Ironically, the VocalEssence Chorus & Ensemble Singers were almost inconspicuous during the finale of their 40th-anniversary concert season, "Everybody Sing!" heard Sunday afternoon at Orchestra Hall. Instead, VocalEssence artistic director Philip Brunelle chose to shine a spotlight on six other Twin Cities choruses.
Much of the repertoire, however, was a celebration of VocalEssence's rich performance history, including some of the 130-plus works the organization has commissioned.
The chamber ensemble Kantorei, conducted by Axel Theimer, brought a crystalline sound to "Thou Who Art Over Us," commissioned from Eskil Hemberg, offering a deeply felt version of a simple but moving hymn.
The Singers, under Matthew Culloton, excelled in Stephen Paulus' " ... and now the last cloud drains away," from "Meditations of Li Po." They sang with clarity, making the complex tonalities, befitting the work's Chinese origins, transparent.
David Cherwien's National Lutheran Choir rocked the house with an arrangement of "The Battle of Jericho" by Moses Hogan that had been given its Midwest premiere by VocalEssence.
Magnum Chorum, under Christopher Aspaas, were less successful with "Agnus Dei" from "The World Beloved: A Bluegrass Mass," commissioned from Carol Barnett. Their rendition was overly stiff and lacking in energy.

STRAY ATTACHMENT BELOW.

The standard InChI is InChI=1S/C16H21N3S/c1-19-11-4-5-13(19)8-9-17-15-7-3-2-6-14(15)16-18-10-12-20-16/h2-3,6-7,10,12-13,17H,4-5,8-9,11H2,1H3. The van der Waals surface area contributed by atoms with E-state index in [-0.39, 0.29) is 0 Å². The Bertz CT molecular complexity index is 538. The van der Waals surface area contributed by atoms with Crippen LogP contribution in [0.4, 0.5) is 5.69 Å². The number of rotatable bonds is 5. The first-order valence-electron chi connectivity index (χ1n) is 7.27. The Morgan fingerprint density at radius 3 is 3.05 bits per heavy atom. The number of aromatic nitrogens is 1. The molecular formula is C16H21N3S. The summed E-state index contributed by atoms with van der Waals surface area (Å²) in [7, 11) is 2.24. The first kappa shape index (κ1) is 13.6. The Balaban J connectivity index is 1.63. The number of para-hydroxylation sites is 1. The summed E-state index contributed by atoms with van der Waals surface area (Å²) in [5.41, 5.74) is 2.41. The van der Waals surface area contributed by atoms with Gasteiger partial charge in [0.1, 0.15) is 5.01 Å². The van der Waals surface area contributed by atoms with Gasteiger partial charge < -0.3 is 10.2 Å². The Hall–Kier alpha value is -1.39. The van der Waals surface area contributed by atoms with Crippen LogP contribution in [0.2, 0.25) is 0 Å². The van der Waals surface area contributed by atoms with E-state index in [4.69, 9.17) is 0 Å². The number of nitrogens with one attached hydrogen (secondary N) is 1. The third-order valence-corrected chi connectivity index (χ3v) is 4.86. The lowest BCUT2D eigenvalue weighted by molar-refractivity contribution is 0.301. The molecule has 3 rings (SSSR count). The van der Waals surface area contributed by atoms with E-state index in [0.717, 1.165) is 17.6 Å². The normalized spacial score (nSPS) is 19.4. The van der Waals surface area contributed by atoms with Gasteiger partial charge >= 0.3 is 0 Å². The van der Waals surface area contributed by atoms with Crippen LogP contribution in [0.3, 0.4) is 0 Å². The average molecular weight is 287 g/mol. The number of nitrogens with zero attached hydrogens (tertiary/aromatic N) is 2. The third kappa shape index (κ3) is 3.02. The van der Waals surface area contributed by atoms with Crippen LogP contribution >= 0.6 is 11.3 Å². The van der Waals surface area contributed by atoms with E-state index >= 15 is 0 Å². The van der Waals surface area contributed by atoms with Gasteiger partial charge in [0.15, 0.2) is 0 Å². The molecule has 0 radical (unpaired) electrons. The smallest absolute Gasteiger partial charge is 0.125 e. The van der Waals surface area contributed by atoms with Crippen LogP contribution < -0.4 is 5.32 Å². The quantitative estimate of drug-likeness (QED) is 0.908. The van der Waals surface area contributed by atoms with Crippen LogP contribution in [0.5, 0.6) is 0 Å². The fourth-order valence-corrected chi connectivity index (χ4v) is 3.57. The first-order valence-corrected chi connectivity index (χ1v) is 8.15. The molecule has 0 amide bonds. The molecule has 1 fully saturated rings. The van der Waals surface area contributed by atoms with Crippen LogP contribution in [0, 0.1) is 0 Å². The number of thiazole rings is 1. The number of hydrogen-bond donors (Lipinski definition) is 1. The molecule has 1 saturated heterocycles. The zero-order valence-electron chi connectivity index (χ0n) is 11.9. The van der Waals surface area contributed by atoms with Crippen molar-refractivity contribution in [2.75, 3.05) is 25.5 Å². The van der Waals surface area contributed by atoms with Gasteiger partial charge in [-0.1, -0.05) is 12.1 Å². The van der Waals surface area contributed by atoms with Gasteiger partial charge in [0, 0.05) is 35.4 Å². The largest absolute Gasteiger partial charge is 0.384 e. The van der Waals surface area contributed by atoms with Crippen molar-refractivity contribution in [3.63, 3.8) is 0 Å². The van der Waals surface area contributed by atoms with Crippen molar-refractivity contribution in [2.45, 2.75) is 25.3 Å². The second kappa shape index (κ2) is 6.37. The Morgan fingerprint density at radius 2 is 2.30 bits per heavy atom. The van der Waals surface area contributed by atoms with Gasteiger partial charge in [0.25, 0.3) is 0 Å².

Minnesota Chorale and conductor Kathy Saltzman Romey dazzled with "As From the Pow'r of Sacred Lays" from Handel's "An Ode for St. Cecilia's Day." Theirs was a stately, yet passionate rendition that nodded to VocalEssence's early history,
Of interest in the Twin Cities Gay Men's Chorus' set was "I Want More Life" from "Angels in America: Part II," which they had commissioned from Michael Shaieb for the Guthrie Theater's Tony Kushner celebration. Under conductor Stan Hill, the Chorus' full-throated performance built to a life-affirming cry.
Brunelle and the VocalEssence Chorus & Ensemble Singers hampered themselves with the choice of "Agnus Dei" by Sven-David Sandström. They delivered a stellar performance of a rather uninteresting work.
The Ensemble Singers hit the mark with the U.S. premiere of "The Drowned Lovers" and "The Bluebird" by Judith Bingham, two pieces juxtaposed to bring a dark tale vividly to life.
The finale featured all the groups in the world premiere of "The Choirmaster's Burial" by Dominick Argento, composed for the occasion. As conducted by Brunelle, it was a charming piece setting a sweet poem by Thomas Hardy. But Argento never really took advantage of the 600-plus voices and the result was an anticlimax.
Brunelle took the title "Everybody Sing!" literally, inviting the audience to join the massed forces in a rendition of "Battle Hymn of the Republic" that ended the celebratory event.
William Randall Beard is a Minneapolis writer.